1. ‘Supply chain accounting and employment practices in the rising economies: Global commodity chains, cost effectiveness and competitiveness’
Forging relationships with value and meeting labour standards are essential for achieving competitiveness throughout the supply chain, and both are the focus of a new ESRC-funded research project from Sheffield University Management School (ESRC Grant reference: ES/K006452/1). The three-year project aims to explore the current role, and future potential, of supply chain accounting in facilitating complementary HR practices and improved labour standards within the automotive and textile industries in Brazil and South Africa.
The investigating team includes an international spread of academics from different disciplines. Professor Dibben (PI) is joined on the project by Sheffield University Management School colleagues Professor John Cullen and Professor Phil Johnson, together with Professor Geoffrey Wood from the University of Warwick, Professor Luiz Miranda and Dr Juliana Meira from the Federal University of Pernambuco Brazil, and Dr Debby Bonnin from the University of KwaZulu-Natal, South Africa. Two PhD students, Caroline Linhares and Gareth Crockett, complete the team.
Further details can be viewed on the project website: scaemp.group.shef.ac.uk
2. Out of the shadows: Developing capacities and capabilities for tackling undeclared work in Bulgaria, Croatia and FYR Macedonia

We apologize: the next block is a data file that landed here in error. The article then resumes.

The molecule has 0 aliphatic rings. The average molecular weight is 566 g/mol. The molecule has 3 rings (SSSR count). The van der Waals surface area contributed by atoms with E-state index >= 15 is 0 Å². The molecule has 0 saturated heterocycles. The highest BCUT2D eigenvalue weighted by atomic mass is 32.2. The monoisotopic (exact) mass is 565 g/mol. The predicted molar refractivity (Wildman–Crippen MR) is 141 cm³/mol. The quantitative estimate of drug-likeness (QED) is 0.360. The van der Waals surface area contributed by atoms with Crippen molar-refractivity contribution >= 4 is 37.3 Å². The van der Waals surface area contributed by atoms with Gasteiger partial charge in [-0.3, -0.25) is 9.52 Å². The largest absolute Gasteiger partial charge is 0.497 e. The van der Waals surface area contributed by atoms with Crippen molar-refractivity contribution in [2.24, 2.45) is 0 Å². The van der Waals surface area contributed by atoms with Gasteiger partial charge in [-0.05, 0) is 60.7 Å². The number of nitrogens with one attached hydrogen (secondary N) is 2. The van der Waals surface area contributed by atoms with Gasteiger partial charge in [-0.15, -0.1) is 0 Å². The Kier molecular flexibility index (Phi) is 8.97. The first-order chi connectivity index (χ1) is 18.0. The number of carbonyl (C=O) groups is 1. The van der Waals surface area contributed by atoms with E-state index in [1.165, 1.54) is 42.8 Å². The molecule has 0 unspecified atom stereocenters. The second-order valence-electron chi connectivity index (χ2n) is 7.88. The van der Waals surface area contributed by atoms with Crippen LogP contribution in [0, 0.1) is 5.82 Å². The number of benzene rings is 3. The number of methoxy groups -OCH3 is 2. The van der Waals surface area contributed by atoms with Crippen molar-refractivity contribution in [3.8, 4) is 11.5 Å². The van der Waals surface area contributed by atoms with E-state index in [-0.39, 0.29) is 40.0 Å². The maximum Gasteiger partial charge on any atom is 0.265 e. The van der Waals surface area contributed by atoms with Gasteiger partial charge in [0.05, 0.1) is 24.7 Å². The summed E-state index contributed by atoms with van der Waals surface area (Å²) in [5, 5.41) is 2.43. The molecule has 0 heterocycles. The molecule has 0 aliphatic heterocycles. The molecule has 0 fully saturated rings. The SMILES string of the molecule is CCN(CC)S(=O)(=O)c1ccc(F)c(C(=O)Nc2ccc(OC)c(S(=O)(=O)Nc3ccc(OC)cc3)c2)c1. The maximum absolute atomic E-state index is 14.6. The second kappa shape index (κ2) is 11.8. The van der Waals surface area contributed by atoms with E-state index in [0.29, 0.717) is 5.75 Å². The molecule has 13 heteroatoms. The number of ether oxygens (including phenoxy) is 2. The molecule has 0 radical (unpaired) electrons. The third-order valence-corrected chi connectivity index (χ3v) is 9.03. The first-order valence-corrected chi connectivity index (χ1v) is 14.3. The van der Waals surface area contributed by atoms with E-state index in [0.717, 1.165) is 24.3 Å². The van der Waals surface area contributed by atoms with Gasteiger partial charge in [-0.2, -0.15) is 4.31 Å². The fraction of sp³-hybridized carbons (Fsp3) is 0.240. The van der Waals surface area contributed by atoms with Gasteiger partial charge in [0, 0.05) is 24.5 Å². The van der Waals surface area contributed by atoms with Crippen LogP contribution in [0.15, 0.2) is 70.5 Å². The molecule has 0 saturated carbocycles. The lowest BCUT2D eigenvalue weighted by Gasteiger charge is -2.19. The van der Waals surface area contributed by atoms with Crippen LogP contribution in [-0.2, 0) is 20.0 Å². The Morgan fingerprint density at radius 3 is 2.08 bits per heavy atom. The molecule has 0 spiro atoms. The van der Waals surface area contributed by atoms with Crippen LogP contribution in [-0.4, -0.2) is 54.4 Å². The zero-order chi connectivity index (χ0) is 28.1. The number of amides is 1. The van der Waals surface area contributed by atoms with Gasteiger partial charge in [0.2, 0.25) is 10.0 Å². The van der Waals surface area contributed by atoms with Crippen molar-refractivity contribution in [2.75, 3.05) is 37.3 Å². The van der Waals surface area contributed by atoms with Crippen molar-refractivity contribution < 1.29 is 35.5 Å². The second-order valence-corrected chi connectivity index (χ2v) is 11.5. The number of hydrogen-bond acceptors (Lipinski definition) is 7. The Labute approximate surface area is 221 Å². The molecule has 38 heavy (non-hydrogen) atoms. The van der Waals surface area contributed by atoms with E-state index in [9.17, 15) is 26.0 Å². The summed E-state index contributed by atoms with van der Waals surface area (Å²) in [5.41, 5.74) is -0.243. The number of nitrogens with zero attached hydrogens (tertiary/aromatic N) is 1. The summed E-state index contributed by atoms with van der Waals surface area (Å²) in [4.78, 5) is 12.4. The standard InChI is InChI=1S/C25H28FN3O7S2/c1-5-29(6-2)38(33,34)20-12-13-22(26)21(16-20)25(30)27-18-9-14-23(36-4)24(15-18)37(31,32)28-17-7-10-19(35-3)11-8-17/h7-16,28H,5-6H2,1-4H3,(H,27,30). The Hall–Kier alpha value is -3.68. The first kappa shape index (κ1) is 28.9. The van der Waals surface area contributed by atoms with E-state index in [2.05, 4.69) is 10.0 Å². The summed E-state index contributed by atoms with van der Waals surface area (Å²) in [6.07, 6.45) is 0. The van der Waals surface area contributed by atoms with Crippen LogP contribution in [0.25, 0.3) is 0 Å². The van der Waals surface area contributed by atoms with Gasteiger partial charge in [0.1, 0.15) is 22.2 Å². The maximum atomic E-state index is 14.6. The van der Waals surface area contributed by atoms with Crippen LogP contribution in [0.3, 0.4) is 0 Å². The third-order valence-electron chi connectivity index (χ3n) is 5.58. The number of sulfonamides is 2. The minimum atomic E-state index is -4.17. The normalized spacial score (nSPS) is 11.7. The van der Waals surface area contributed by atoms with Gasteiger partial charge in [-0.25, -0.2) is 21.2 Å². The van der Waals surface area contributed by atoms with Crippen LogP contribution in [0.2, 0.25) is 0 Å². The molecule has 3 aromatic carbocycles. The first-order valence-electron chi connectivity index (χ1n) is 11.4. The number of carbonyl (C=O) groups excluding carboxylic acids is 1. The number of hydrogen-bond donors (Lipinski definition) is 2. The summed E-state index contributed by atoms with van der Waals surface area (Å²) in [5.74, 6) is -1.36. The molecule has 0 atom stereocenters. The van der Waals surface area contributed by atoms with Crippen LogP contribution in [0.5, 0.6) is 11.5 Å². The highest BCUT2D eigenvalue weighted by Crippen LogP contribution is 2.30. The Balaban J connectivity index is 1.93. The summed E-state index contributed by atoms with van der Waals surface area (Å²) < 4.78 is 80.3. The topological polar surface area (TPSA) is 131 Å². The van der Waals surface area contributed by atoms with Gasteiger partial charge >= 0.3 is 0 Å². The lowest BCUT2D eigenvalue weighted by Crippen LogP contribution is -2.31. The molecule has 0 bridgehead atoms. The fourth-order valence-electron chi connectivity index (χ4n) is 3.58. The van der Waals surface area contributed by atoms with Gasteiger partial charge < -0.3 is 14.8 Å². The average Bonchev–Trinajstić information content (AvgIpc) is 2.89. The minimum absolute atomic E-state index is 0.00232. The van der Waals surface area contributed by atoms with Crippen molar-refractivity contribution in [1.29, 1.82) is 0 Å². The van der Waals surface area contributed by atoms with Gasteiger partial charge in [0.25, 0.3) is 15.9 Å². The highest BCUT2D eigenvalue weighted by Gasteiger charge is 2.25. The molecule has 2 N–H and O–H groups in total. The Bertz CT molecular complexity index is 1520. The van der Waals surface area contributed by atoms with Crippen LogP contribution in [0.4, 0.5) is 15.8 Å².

Professor Colin Williams (pictured) and Professor Jason Heyes are leading a £1.3 million Marie Curie Industry-Academic Partnerships and Pathways (IAPP) project. The aim of the project is to provide concrete policy recommendations, based on rigorous empirical evidence, for those seeking to tackle the undeclared economy in Bulgaria, Croatia and FYR Macedonia. The key objectives of the project are: to conduct evaluations of existing policy measures directed at enabling the formalization of undeclared work; to identify good practices and assess the extent to which they might be transferable to other countries or contexts; to develop innovative policy measures and test their effectiveness at tackling undeclared employment in the EU-27; and to train a generation of experts who will be able to act as advisors and implementers of ambitious projects aimed at curbing undeclared work. The project involves a partnership between the University of Sheffield, Vitosha Research (Bulgaria) and the Institute for Public Finance (Croatia). Further information can be found on the project’s website: www.grey-project.group.shef.ac.uk
3. The impact of the introduction and operation of workplace mediation
Paul Latreille (pictured) and Richard Saundry (Plymouth University) have been awarded a grant of £9,724 by Acas under its Research Partnerships funding arrangements to undertake a case study evaluating and exploring the impact of the introduction and operation of workplace mediation within a large NHS Trust.
The evaluation will use both quantitative and qualitative methods to examine, inter alia, the benefits of workplace mediation in relation to the resolution of individual disputes and also the conflict management capacity of the organisation; the scope of mediation in dealing with disputes revolving around the management of performance and accusations of bullying and harassment; the attitudes of, and roles played by mediators, managers, HR practitioners and trade union representatives; the impact of mediator interventions in manager training, group facilitation and conflict coaching; and any consequent implications for policy and practice within the Trust.
4. The handling of disciplinary and grievance matters and use of mediation within the workplace